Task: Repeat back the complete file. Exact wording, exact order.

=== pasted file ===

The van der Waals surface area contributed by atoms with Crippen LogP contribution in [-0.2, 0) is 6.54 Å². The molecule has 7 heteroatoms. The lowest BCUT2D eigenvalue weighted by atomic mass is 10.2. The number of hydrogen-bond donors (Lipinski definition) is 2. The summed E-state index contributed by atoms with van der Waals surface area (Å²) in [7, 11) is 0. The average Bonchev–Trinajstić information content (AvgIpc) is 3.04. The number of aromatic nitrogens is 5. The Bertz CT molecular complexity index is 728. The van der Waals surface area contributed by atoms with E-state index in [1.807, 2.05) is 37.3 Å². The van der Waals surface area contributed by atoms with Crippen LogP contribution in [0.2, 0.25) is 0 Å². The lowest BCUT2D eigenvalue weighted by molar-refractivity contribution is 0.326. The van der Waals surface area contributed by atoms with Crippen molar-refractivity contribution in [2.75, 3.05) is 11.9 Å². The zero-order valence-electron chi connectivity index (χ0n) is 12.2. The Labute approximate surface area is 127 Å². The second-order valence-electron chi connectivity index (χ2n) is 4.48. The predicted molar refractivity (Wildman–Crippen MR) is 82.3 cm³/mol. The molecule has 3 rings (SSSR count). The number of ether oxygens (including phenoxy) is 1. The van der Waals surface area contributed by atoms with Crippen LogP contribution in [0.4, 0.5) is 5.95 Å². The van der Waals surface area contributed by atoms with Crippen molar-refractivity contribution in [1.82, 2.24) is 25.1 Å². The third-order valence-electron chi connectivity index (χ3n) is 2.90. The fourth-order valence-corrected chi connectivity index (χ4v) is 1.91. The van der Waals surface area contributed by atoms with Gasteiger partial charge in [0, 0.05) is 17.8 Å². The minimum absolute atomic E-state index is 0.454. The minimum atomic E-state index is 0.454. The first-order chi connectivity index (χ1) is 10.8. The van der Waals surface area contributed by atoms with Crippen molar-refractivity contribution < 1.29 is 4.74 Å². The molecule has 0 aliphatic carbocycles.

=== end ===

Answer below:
The van der Waals surface area contributed by atoms with Crippen LogP contribution in [-0.2, 0) is 6.54 Å². The molecule has 7 heteroatoms. The lowest BCUT2D eigenvalue weighted by atomic mass is 10.2. The number of hydrogen-bond donors (Lipinski definition) is 2. The summed E-state index contributed by atoms with van der Waals surface area (Å²) in [7, 11) is 0. The average Bonchev–Trinajstić information content (AvgIpc) is 3.04. The number of aromatic nitrogens is 5. The Bertz CT molecular complexity index is 728. The van der Waals surface area contributed by atoms with E-state index in [1.807, 2.05) is 37.3 Å². The van der Waals surface area contributed by atoms with Crippen LogP contribution in [0.2, 0.25) is 0 Å². The lowest BCUT2D eigenvalue weighted by molar-refractivity contribution is 0.326. The van der Waals surface area contributed by atoms with Crippen molar-refractivity contribution in [2.75, 3.05) is 11.9 Å². The zero-order valence-electron chi connectivity index (χ0n) is 12.2. The Labute approximate surface area is 127 Å². The second-order valence-electron chi connectivity index (χ2n) is 4.48. The predicted molar refractivity (Wildman–Crippen MR) is 82.3 cm³/mol. The molecule has 3 rings (SSSR count). The number of ether oxygens (including phenoxy) is 1. The van der Waals surface area contributed by atoms with Crippen LogP contribution in [0.4, 0.5) is 5.95 Å². The van der Waals surface area contributed by atoms with Crippen molar-refractivity contribution in [1.82, 2.24) is 25.1 Å². The third-order valence-electron chi connectivity index (χ3n) is 2.90. The fourth-order valence-corrected chi connectivity index (χ4v) is 1.91. The van der Waals surface area contributed by atoms with Gasteiger partial charge in [0, 0.05) is 17.8 Å². The minimum absolute atomic E-state index is 0.454. The minimum atomic E-state index is 0.454. The first-order chi connectivity index (χ1) is 10.8. The van der Waals surface area contributed by atoms with Crippen molar-refractivity contribution < 1.29 is 4.74 Å². The molecule has 0 aliphatic carbocycles.